Ed Tibbetts reported for the Quad-City Times that Loebsack's support was "a change from his vote on a similar measure last year." But Loebsack has repeatedly voted for language backing construction of the Keystone pipeline, even if he has not backed every Republican bill on that subject.

Braley also supported Keystone XL at one time, but changed his mind after realizing that the project was not going to live up to promises made about jobs or the ultimate destination of the oil. Loebsack must know those facts too, but he chooses to hide behind talking points: "I was skeptical of side stepping the normal processes, but the jobs attached to building the Keystone Pipeline are too important and can no longer be tied to DC gridlock." No doubt organized labor's support for the pipeline influenced Loebsack's vote.

The U.S. Senate will take up a similar bill on Keystone this week.  Democrat Mary Landrieu is pushing the legislation in a desperate attempt to save her Senate seat. Reality: she is going to lose next month's Louisiana runoff election regardless of what happens with the pipeline.

The White House has "hinted" but not explicitly stated that President Barack Obama would veto legislation designed to force approval of Keystone XL. Obama commented last week,

"Understand what this project is: It is providing the ability of Canada to pump their oil, send it through our land, down to the Gulf, where it will be sold everywhere else. It doesn't have an impact on U.S. gas prices. If my Republican friends really want to focus on what's good for the American people in terms of job creation and lower energy costs, we should be engaging in a conversation about what we are doing to produce more homegrown energy."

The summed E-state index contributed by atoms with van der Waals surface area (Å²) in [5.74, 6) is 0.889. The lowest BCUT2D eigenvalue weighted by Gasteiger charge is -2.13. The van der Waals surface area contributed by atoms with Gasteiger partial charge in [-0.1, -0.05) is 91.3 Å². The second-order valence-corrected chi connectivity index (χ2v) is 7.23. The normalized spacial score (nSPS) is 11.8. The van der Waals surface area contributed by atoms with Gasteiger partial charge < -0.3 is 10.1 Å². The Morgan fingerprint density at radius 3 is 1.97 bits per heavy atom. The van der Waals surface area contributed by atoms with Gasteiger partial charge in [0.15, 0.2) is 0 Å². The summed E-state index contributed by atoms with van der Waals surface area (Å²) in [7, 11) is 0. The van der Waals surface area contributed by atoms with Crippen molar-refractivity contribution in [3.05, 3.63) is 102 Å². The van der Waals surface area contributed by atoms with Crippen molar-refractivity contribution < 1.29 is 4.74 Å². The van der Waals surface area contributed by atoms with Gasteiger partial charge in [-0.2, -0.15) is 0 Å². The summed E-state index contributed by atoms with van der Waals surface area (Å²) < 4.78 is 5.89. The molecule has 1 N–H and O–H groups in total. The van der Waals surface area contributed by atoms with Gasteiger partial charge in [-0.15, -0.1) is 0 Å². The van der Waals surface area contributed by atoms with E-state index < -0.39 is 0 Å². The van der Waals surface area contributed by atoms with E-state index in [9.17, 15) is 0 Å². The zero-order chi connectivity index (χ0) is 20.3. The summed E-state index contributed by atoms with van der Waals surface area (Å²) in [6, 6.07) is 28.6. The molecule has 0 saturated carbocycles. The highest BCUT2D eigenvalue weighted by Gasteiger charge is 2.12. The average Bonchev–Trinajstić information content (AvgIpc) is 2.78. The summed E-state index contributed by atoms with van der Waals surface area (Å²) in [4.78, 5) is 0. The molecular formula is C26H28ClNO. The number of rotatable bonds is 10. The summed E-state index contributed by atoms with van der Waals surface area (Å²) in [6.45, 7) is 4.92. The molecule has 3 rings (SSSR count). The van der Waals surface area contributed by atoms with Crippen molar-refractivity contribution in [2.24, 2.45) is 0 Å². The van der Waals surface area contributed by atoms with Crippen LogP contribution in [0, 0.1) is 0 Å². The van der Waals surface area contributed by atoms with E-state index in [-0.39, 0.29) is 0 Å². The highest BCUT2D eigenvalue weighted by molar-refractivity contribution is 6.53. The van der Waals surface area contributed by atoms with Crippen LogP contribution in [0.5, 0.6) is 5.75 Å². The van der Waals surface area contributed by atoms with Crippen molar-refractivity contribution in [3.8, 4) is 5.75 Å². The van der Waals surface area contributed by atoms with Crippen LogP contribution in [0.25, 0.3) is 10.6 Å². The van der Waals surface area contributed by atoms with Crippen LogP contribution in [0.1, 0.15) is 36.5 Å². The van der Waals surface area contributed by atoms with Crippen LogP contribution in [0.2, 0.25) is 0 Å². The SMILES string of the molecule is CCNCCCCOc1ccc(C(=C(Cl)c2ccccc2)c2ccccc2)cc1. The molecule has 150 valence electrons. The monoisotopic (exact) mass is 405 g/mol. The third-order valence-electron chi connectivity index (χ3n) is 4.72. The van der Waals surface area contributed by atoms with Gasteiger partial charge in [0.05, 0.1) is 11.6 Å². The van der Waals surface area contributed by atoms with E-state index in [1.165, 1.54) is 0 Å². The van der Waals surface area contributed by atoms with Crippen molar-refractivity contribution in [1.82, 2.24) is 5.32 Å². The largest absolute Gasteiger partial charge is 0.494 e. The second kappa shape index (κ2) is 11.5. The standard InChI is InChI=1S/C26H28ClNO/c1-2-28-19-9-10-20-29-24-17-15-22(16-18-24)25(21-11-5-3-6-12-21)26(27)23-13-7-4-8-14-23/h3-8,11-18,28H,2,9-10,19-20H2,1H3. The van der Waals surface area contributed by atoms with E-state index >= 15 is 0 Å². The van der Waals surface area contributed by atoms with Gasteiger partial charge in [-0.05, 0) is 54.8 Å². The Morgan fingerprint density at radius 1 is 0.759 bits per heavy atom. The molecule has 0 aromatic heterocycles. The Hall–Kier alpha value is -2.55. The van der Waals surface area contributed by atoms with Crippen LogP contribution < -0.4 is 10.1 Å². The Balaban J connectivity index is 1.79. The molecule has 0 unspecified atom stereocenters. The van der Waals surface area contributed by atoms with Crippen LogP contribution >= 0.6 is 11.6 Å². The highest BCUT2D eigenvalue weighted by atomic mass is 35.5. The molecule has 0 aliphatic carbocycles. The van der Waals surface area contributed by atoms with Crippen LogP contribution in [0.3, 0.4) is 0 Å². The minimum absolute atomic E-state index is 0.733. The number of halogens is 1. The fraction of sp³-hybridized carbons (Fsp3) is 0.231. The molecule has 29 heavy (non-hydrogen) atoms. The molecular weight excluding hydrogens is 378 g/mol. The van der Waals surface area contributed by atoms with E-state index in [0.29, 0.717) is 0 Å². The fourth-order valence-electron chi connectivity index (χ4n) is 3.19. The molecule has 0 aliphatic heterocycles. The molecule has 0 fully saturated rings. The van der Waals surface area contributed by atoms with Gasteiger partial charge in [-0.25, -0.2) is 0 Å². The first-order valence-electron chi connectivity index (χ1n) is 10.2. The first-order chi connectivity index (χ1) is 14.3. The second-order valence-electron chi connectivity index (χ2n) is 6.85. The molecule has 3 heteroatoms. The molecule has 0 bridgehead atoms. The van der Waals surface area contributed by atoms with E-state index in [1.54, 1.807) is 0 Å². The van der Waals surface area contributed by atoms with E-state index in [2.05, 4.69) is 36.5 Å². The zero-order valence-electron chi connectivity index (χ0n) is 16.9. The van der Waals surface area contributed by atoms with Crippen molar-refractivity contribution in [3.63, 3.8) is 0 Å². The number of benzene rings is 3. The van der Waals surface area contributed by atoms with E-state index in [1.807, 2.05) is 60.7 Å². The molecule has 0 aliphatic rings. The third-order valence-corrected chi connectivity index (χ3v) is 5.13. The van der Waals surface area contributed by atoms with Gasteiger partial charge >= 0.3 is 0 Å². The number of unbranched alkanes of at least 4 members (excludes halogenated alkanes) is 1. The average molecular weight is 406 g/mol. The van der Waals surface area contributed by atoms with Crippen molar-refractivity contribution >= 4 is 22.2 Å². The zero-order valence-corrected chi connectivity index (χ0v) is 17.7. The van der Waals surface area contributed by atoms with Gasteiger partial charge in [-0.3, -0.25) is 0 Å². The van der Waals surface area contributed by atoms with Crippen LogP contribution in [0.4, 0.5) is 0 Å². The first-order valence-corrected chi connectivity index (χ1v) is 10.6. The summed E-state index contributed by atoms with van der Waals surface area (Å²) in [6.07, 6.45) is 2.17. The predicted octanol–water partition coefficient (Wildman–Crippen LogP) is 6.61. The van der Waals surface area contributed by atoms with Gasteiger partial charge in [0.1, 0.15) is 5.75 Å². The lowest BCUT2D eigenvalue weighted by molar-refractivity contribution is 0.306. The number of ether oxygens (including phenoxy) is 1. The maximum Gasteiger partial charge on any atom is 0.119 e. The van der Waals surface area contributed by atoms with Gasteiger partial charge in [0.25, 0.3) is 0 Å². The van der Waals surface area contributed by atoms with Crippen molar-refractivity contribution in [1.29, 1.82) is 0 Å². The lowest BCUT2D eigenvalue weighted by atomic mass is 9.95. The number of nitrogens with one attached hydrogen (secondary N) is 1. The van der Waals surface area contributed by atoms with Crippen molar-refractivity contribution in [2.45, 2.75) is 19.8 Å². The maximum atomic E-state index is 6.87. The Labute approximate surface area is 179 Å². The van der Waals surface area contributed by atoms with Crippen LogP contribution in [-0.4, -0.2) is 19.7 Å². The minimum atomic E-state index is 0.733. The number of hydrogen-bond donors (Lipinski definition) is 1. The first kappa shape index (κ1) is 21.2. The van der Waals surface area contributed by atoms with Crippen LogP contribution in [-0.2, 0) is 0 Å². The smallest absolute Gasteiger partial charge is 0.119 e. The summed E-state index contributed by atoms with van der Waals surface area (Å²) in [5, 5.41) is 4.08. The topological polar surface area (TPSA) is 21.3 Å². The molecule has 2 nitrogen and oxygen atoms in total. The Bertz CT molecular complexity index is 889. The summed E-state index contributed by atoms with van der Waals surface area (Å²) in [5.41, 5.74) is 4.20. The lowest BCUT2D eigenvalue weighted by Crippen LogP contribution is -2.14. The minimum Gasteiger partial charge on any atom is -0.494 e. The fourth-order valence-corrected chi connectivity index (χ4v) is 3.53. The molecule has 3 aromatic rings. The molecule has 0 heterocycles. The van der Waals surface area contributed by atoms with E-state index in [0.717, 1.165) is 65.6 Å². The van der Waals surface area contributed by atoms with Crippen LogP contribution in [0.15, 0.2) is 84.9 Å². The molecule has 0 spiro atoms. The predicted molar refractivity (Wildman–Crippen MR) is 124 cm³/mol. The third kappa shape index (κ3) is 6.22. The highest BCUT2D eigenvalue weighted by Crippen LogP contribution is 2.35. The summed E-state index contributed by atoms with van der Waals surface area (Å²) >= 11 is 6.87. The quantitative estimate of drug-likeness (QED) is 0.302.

Even if the president blocks this attempt, Congressional Republicans will likely include Keystone language in various must-pass bills until Obama goes along sometime next year.

Any relevant comments are welcome in this thread. Blad Plumer's backgrounder on the key arguments for and against the pipeline is a good read.

P.S. I disagree with Paul Deaton's claim that Keystone XL is merely a distraction ("bright shiny object"). He argues that the environmental movement failed by targeting this pipeline instead of making a broader case against tar sands oil. Blocking this pipeline may not be sufficient to keep the tar sands oil in the ground, but it is certainly a necessary condition.